It’s been said that sitting is the new smoking, which goes to show how a sedentary lifestyle can affect your health. If you’ve been sitting for a long time without getting up—at work, in a car, on a plane—and your thigh or calf starts to hurt, it might be a sign of deep vein thrombosis (DVT). It’s a blood clot that can travel to the lungs, causing a blockage of a lung artery called a pulmonary embolism. Your risk is highest after major surgery, severe injury, or if you have heart failure, a heart attack, or cancer.

One way to lower your risk of DVT: Get up and move around every hour, even if it means stopping the car.

young man with lower back pain possibly indicating kidney stones
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Lower back pain

If you have: Severe lower back pain

Especially with: Blood in your urine, pain while urinating, fever and chills, vomiting, or urine that’s cloudy or smells bad

It could be: A kidney stone

Back pain is one of the most common medical problems, affecting about 8 in 10 people at some point in their lives. It has many potential causes, but one more serious cause is kidney stones. Kidney stones form when substances in urine become highly concentrated and solidify. Small stones may pass through the urinary tract on their own, but large stones can get stuck, resulting in severe pain. More than 500,000 people go to the emergency room every year for kidney stones, according to the National Kidney Foundation.

woman with appendix or appendectomy scar from appendicitis
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Stomach pain

If you have: Sudden pain in the right side of your belly, or pain around your belly button that migrates towards the right side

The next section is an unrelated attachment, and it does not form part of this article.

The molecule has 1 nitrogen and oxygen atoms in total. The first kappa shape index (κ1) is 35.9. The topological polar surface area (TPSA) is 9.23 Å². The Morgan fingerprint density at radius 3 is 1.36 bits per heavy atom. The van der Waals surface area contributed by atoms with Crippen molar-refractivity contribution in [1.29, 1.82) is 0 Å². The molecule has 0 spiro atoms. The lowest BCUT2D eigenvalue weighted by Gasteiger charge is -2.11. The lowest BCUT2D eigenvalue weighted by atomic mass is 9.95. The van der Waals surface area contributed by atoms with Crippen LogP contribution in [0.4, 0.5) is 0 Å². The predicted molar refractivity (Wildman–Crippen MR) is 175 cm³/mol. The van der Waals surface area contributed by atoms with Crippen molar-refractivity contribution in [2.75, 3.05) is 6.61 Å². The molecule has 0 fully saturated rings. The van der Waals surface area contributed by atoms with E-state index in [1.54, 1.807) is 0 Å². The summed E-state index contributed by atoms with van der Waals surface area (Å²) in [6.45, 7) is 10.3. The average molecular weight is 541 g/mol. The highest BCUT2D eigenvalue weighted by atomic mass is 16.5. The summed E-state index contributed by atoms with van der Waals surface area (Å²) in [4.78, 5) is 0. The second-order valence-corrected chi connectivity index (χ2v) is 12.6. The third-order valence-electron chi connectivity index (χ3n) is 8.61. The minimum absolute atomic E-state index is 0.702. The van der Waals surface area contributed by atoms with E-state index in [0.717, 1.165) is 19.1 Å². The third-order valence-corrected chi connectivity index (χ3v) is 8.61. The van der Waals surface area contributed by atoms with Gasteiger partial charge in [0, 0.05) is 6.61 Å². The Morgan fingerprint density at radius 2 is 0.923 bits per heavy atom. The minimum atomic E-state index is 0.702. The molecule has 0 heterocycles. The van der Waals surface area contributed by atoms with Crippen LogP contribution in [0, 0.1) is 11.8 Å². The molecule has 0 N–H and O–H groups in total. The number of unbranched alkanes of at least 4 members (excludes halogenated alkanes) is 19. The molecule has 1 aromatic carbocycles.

Especially with: Swelling of the abdomen, fever, loss of appetite, nausea and vomiting, constipation, or diarrhea

It could be: Appendicitis

Often, a bellyache is simply caused by eating too much. But if you have sudden pain in the right side of your abdomen that gets worse over time, it could indicate appendicitis, a condition in which your appendix becomes inflamed or infected. Appendicitis is almost always treated with removal of the appendix and is more common in people between 10 and 30 years old.

Slideshow sources open slideshow sources

Johns Hopkins Medicine. Bacterial Meningitis. Accessed September 8, 2022.
MedlinePlus. Meningitis. Review date December 24, 2020.
Centers for Disease Control and Prevention. Meningitis. March 30, 2022.
American Heart Association. Warning Signs of a Heart Attack. Accessed September 8, 2022.
New York State Department of Health. Bacterial Skin Infections: Impetigo and MRSA. Revised February 2011.
NIH: National Institute of Neurological Disorders and Stroke. Cerebral Aneurysms. Last reviewed July 25, 2022.
MedlinePlus. Aneurysm. Review date June 23, 2020.
MedlinePlus. Deep Vein Thrombosis. Last updated August 10, 2018.
NIH: National Heart, Lung, and Blood Institute. Venous Thromboembolism: What Is Venous Thromboembolism? Last updated March 24, 2022.
NIH: National Heart, Lung, and Blood Institute. Venous Thromboembolism: Preventing Blood Clots. Last updated March 24, 2022.
MedlinePlus. Back Pain. Last updated October 21, 2016.
NIH: National Institute of Diabetes and Digestive and Kidney Diseases. Kidney Stones. Accessed September 8, 2022.
National Kidney Foundation. Kidney Stones. Accessed September 8, 2022.
MedlinePlus. Appendicitis. Last updated August 30, 2016.
Mayo Clinic. Appendicitis. August 7, 2021.